In the background, to the very left of the “IPERCOOP” red billboard, there is a tiny skyscraper. Currently, it is hardly visible because of the haze.
With the DCP dehaze filter applied this skyscraper stands out better in my image. I have simply changed the “strength” parameter of this filter.

P.S: do not worry about next release of G’MIC. Usually, over time, there are so many following G’MIC releases that you are never late for the party :slight_smile:

afre_dehaze by itself will darken the image.

gmic ENVY_PARK.jpg afre_dehaze 37 round o ENVY_NOT.jpg

Once you have recovered the stats to approx. the same as the input image, you get a better comparison.

Here is the original so that you may flip between the two.

Hello afre,

Thanks a lot for your efforts on this image :slight_smile:
Looking forward to test your G’MIC dehaze filter as soon as it is available.

EDIT: just for fine I have tested a web application which allows to dehaze your images (
To make it short, I have uplodaed my image and I have clicked on the Menu > Adjust > DeHaze.
The result is quite similar to your G’MIC filter. In essence, my image is much darker.

Here is the output from LunaPic (DeHaze filter):

Intro to our (tentative) parameters.

Patch radius
– This is the main parameter of the filter.
– Small radii prevent halos :+1: but may end up over-saturated :-1: and overdone :-1:.
– Large radii cause halos :-1: but may have realistic colour :+1:, though diminish dehazing :-1: .
– Default radii is calculated. User may double or halve that amount. (To Do: make smart GUI.)

Depth recovery
– Most images require this to look realistic.
– A complete dehaze removes the sense of depth, which is important for landscape photos.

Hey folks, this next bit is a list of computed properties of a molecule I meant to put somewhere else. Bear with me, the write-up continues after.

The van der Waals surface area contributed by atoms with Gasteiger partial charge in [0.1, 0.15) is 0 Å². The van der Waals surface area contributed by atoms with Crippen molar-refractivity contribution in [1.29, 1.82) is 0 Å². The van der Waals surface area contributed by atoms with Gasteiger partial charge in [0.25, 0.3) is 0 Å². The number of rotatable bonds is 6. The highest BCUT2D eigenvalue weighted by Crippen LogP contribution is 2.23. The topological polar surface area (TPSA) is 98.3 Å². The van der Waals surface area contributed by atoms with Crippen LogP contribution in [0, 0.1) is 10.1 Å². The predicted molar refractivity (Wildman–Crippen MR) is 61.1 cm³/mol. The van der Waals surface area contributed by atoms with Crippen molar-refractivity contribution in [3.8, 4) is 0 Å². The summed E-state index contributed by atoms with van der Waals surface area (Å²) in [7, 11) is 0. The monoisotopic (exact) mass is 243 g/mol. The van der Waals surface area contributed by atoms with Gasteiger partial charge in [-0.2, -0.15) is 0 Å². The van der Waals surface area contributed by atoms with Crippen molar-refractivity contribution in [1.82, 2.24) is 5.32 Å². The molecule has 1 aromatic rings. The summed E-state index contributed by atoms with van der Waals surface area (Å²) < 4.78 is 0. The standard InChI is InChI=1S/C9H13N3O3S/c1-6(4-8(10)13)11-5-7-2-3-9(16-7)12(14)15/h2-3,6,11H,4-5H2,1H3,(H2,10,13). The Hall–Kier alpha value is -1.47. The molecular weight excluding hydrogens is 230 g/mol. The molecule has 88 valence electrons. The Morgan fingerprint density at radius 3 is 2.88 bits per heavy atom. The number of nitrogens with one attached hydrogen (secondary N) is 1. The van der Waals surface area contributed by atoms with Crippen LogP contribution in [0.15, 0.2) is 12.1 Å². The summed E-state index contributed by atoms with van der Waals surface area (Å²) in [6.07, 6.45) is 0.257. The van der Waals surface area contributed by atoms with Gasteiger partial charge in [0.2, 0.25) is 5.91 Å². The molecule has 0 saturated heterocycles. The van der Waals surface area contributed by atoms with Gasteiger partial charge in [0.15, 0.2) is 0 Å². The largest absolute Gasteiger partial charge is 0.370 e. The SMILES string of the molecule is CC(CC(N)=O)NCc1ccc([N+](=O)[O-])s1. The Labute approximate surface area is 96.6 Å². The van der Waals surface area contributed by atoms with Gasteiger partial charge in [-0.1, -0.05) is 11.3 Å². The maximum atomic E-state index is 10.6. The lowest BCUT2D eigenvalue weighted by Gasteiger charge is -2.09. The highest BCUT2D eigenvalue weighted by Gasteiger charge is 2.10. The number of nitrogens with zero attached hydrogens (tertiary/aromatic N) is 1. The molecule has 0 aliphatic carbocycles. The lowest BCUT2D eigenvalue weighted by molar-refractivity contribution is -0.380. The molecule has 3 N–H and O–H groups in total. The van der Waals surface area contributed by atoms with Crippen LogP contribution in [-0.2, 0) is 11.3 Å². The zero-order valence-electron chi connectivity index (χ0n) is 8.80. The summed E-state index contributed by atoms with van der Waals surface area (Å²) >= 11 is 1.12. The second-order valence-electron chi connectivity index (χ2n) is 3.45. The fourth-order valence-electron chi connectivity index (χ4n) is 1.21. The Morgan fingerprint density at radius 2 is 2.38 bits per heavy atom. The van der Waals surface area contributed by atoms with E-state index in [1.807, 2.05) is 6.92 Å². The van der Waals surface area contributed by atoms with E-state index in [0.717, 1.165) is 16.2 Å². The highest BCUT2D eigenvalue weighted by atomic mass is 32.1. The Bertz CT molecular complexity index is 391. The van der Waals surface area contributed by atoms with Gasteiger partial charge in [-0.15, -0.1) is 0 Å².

– Default value is 5%.

Brightness (Optional, To Do)
– To prevent the notable darkening, I will provide a elegant way to lift the dark and mid-tones.

Colour shift (Optional, To Do)
– Not necessary in most cases. It is a “break glass in case of an emergency”.
– This gives the user a chance to reduce colour shifting if the filter overdoes it; or the opposite.

– The filter and its sub-commands also have variables that I have set as constants.
– For the devs and the inquisitive. Maybe some images require other values to be set.

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1 Revisiting the morphology and transmission parts. Unsatisfied with the algorithm. My current method of overcoming its weaknesses is insufficient to me. It is okay, as you can see from my sample runs above and in my PlayRaws, but there is room for improvement.

2 Unsure about adding the Brightness and Colour shift parameters, as they would add heft and maintenance to the filter. → Should I leave the post processing to the user? Or include them but make them optional? Thoughts?

The more I ponder abour your question, the more I am uncertain about the best way to go. Both options have pros (keep the filter simple) and cons (getting your final image darker)…